All News & Blogs
|Visit the Photo Place|
By RICK MERCIER
ITHOUGHT I DIDN'T really have to care about the plan to stash nuclear waste in Yucca Mountain. I mean, the place is all the way in Nevada, which might as well be Mars as far as most of us here in Virginia are concerned.
Then I found out some of the North Anna plant's Nevada-bound waste would be transported by rail through downtown Fredericksburg, a half-mile from where I work and less than a mile from where I live.
Suddenly, Yucca Mountain became a hot issue for me.
And it should be for lots of other people, too, because if the Senate approves the Bush administration's proposal for the Nevada site later this week, tens of millions of Americans--including nearly 600,000 Virginians--will be in my shoes: They'll be living or working within a mile of a possible nuclear-waste transport route. (To find out whether you live or work near a proposed route, visit www.map science.org.)
Oddly enough, the government hasn't demonstrated much concern over how to ship radioactive waste to a remote part of Nevada. "What I find most shocking about the Yucca Mountain project is that [the Department of Energy] has no plan to transport spent nuclear fuel to its proposed repository," Jim Hall, former chairman of the National Transportation Safety Board, testified before Congress on May 23.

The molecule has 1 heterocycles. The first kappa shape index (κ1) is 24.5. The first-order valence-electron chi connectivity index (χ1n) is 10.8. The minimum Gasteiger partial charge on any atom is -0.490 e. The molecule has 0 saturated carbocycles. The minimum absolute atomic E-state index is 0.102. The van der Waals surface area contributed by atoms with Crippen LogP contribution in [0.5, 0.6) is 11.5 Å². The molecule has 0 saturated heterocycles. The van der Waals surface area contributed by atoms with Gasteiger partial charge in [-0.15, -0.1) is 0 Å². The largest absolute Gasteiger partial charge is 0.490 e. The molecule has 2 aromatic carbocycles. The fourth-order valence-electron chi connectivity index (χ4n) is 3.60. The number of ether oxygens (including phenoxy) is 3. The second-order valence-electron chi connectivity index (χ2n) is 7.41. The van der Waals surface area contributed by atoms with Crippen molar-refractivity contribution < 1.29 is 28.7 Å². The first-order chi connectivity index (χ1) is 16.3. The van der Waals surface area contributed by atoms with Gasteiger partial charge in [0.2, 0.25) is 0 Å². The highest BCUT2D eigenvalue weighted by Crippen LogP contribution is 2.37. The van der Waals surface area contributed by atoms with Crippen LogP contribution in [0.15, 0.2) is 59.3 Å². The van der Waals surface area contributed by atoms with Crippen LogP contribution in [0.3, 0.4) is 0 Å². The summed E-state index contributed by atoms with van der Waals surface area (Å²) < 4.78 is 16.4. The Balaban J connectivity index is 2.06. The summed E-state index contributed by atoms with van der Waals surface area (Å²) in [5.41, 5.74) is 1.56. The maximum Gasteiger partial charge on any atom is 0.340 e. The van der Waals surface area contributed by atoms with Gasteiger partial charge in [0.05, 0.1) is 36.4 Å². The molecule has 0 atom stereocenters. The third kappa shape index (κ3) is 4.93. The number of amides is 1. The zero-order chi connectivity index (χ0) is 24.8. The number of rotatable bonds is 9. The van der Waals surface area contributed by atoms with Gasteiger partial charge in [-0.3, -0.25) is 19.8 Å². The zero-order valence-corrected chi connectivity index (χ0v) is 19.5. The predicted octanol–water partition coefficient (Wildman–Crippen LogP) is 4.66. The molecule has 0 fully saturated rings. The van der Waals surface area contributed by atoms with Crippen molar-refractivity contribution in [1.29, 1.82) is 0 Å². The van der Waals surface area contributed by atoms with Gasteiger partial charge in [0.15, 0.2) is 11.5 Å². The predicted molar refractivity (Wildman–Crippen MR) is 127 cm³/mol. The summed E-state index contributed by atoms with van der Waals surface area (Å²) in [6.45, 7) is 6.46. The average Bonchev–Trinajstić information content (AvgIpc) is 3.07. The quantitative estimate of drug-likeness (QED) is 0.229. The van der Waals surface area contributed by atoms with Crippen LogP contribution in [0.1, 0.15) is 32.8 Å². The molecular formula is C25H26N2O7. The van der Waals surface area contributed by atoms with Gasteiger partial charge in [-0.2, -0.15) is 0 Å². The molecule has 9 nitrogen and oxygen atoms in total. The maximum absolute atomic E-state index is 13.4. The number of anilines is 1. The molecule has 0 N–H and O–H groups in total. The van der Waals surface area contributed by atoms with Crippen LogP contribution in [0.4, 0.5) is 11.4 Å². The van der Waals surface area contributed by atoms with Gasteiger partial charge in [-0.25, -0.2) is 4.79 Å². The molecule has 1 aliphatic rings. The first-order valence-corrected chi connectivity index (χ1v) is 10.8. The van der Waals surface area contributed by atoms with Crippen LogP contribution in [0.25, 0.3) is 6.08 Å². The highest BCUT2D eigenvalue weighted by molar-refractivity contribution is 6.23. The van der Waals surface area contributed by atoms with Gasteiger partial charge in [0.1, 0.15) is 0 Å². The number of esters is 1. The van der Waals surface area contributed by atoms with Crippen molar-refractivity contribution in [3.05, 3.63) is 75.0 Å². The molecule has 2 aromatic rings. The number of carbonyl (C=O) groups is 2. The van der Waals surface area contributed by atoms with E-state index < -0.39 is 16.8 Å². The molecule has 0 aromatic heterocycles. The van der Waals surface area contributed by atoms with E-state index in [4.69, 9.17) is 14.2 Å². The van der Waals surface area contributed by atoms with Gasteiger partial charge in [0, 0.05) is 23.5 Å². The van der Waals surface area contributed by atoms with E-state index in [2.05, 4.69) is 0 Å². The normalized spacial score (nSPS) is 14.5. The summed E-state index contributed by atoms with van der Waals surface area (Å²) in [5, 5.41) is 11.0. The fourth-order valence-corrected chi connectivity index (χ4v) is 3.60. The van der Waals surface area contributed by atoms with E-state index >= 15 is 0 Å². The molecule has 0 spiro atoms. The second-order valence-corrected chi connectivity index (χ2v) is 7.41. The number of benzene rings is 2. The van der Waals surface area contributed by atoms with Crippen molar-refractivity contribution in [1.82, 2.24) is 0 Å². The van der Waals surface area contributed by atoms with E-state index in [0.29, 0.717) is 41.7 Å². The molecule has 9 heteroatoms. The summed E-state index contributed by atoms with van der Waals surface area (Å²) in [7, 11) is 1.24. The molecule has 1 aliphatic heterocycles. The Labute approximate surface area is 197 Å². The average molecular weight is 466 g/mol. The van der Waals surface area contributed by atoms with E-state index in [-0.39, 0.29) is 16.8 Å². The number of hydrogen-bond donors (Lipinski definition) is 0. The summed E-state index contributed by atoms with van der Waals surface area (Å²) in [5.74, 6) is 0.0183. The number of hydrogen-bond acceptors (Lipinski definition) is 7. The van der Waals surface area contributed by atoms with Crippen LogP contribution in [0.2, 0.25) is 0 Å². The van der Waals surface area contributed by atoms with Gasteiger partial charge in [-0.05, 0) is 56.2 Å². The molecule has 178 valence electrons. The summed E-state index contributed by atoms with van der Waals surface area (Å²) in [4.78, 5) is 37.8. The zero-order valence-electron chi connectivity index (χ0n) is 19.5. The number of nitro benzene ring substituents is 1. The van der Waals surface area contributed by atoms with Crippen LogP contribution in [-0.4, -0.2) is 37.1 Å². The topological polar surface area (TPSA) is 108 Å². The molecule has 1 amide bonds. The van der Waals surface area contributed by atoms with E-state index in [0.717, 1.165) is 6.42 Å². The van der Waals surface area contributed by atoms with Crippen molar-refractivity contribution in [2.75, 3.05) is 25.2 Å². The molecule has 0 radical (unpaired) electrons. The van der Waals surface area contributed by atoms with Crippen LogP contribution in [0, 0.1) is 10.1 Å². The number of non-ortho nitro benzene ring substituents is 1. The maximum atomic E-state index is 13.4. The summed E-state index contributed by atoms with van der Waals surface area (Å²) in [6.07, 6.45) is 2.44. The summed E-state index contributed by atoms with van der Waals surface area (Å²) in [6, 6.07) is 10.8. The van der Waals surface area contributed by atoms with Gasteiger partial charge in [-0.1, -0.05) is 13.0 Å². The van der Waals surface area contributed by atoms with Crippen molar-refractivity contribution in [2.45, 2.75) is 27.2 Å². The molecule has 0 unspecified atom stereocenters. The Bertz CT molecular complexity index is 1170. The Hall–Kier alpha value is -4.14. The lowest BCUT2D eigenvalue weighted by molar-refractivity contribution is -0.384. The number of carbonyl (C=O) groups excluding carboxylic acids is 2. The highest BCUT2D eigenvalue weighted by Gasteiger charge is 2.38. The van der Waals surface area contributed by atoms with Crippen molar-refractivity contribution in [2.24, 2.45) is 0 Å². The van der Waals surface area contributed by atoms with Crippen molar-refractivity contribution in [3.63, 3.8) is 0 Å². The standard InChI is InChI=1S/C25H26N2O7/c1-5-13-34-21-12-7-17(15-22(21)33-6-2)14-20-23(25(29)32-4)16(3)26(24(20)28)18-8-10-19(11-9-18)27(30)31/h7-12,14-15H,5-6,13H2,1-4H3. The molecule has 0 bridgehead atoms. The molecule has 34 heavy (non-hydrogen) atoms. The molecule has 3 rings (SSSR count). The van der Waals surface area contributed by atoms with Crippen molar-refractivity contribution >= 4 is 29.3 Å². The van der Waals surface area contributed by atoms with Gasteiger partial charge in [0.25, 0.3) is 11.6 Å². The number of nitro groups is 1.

In fact, DOE is at least a year away from coming up with any detailed plan on how the waste shipments will get to Yucca Mountain, or how population centers along the routes might be affected, the Associated Press reports.
The Navy and a handful of utilities now ship about 60 loads of highly radioactive waste across short distances each year, according to the AP. But those shipments--dubbed "mobile Chernobyls" by critics of the Yucca Mountain project--would climb dramatically under the Bush plan, which would be implemented in 2010.
The Environmental Working Group says that some 619 radioactive shipments would cross Virginia alone over the 38-year life span of the project if the waste is moved mostly by rail; more than 7,000 shipments would traverse the state if the waste is shipped mostly by truck.